Nestling in the verdant Tywi Valley in Carmarthenshire is one of Wales’ greatest horticultural treasures, Aberglasney House and Gardens.
A Grade II listed house surrounded by formal and informal gardens, and dating back to pre-Tudor times, Aberglasney’s reputation is flying high, having been voted among the top 10 UK formal gardens by the Royal Horticultural Society (RHS).
A jewel of a compact garden, Aberglasney is full of surprises at every turn, cleverly planted with many rare and unusual cultivars, for year-round enjoyment. It is also home to one of the only Medieval cloister gardens in the world and is a destination for a growing band of loyal visitors.
Aberglasney is a renowned RHS training centre, continually producing the next generation of young talented horticulturalists. To step into Aberglasney is to walk along the garden paths graced by historical figures. Owners have included a Knight of King Henry VIII, William Ap Thomas, as well as leading Welsh bishops and the poet John Dyer.
The gardens could have been lost forever – by the 1990s Aberglasney had fallen into dereliction. They were saved in 1995 by American horticulturist and benefactor, the late Frank Cabot, who founded the Aberglasney Restoration Trust which today looks after the gardens.
Meet the Head Gardener
The Scene caught up with Joseph Atkin, Aberglasney Director and Head Gardener. We joined the Burry Port born, Kew Gardenstrained horticulturist for a tour and a bite to eat at the tearooms which, for 364 days a year, serve dishes featuring produce grown in the gardens.
Since you took over in 2011, how important to Welsh heritage, culture and tourism do you think Aberglasney Gardens has become?
JA: “Aberglasney is one of the oldest gardens in the UK and has many unique features like the cloister gardens. It also has a rich history that spans well over 600 years so it’s a pretty important piece of Welsh heritage.”
“As we have been named one of the top ten formal gardens in the UK by the RHS, and as an internationally renowned garden, I feel it is a big contributor to the Welsh tourism offering.”
Is there a grand plan, an ultimate vision for the gardens, or has the development been an organic one?
JA: “Generally it has been an organic development, but it is dictated by the requirements of the restoration. Today the whole site is in operation and open to the public. However, there are two large and exciting restoration projects still to be completed. The last pieces in the jigsaw, so to speak.”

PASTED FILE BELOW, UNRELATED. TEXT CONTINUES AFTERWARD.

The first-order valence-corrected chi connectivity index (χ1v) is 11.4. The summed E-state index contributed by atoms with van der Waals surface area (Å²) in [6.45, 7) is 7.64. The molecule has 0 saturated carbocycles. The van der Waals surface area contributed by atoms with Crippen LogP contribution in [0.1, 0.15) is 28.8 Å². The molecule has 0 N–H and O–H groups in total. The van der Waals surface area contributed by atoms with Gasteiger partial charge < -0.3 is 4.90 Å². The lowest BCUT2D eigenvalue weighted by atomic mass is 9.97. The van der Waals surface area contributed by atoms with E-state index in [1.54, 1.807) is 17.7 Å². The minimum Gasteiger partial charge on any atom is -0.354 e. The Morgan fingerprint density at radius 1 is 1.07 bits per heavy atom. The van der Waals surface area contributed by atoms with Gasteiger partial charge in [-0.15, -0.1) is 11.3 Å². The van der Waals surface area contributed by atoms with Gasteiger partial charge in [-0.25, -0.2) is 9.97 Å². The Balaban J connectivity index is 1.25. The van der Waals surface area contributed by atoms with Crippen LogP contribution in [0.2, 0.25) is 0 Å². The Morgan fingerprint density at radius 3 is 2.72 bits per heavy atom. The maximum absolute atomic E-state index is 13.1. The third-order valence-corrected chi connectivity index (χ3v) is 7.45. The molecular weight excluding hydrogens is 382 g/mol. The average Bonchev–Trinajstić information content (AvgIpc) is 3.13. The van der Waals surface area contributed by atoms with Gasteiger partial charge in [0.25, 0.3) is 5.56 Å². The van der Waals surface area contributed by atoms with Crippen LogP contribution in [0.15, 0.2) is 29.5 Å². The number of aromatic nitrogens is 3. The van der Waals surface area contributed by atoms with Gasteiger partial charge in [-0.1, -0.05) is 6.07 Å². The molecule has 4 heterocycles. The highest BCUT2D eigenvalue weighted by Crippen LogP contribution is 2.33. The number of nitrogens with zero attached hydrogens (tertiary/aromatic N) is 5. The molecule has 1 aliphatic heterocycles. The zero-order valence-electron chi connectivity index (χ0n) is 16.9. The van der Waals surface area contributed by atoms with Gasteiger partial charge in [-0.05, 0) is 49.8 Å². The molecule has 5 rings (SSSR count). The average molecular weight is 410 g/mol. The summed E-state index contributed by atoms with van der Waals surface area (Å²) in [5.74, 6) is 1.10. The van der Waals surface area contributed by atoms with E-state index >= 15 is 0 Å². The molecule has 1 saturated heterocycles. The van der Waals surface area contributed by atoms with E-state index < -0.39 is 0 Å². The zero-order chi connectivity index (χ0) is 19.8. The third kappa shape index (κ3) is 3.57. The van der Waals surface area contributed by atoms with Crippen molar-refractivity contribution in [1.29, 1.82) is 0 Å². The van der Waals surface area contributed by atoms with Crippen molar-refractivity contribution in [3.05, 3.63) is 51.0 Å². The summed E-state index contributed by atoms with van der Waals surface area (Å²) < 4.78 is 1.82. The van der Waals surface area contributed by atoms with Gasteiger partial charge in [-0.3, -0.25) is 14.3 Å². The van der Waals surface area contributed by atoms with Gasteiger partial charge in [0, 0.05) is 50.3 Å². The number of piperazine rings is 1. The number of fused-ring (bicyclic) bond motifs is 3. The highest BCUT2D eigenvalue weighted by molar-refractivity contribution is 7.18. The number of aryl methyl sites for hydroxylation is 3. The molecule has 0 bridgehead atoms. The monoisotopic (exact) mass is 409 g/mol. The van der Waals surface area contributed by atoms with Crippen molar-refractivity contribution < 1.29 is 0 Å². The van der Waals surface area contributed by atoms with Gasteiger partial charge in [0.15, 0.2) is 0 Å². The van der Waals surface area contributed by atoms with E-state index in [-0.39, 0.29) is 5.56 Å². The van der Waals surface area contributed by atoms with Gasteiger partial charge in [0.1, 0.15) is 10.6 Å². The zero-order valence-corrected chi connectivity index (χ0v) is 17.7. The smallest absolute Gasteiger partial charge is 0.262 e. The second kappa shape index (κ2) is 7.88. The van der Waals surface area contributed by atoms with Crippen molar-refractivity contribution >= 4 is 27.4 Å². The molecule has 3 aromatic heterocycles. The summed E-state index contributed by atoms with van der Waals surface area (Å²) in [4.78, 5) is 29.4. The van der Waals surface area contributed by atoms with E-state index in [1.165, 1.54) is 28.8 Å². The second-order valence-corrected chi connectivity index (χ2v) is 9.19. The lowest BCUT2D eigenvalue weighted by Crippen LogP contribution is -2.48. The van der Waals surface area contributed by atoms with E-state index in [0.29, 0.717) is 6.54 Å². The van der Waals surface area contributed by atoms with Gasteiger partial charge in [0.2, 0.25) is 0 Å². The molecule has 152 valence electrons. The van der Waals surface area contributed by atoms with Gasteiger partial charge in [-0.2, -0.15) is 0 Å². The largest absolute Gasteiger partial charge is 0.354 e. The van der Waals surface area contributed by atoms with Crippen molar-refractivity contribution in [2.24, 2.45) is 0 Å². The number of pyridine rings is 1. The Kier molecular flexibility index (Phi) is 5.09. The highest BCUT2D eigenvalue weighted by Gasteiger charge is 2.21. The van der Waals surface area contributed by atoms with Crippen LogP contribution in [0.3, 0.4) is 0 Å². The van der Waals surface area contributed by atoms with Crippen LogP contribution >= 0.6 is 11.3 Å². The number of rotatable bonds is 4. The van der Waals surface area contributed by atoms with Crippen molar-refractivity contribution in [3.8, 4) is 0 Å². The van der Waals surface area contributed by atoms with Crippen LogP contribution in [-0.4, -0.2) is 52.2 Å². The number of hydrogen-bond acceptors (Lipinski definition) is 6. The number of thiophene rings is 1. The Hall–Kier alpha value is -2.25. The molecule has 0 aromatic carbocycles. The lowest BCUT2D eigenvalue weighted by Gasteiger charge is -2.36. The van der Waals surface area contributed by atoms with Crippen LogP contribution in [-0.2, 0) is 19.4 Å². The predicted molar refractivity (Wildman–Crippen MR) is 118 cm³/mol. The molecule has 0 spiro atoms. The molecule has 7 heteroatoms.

The projects include a newly acquired 11-acre woodland, doubling the size of the gardens, which will become an arboretum with Himalayan tree species, inspired by Joseph’s worldwide plant collecting trips.
A major glasshouse restoration which will dramatically envelop the tearooms is also in the offing, complementing the existing tropically planted atrium, which spans the central quadrangle of the house.
Gardening on this scale is notoriously labour intensive. In addition, there are the tearooms, shop and two luxury holiday cottages in the heart of the gardens to maintain.
We asked Joseph about the people to thank for rescuing and rejuvenating Aberglasney Gardens?
JA: “There are a huge number of people who can be proud of their contribution to Aberglasney. There have been many benefactors, trustees, staff, volunteers, students and all the people who support Aberglasney by visiting.”
What financial support do you need to maintain and develop Aberglasney Gardens; how can people help?
JA: “We are proudly self-funding at an operational level and financially sustainable and we do gain funding for capital projects on occasion.”
“The ongoing support of visitors both locally and further afield is essential. Every penny spent at Aberglasney goes back into the cause, which is nice. If we are to complete some of the bigger projects then we would need grant aid or large donations.”
“I think the most important thing is that people continue to visit and enjoy the gardens. As long as Aberglasney is sustainable it will continue to grow and flourish. Our visitors (around 35,000 a year) and members are the main sources of support, although we have many other fundraising activities such as weddings, events, a shop and tearooms. The heritage lottery fund and local authority grants have helped in recent years with capital projects.”
What ultimately are you aiming to achieve with Aberglasney?
JA: “We want to make Aberglasney one of the best small gardens in the world. It is well on the way to being that. We have a very exciting new development which is a woodland we have recently purchased. The area is not open to the public yet but will soon be developed, making the visitor experience twice the size it currently is.”
How has the event and wedding side of the facility gone?
JA: “Both do well for us, but it is the weddings that are showing the most growth. We are booked ahead for two years. We do not allow weddings to interfere in any way with our visitor experience, so events only take place after the gardens have closed to the public.”
Can we help you?
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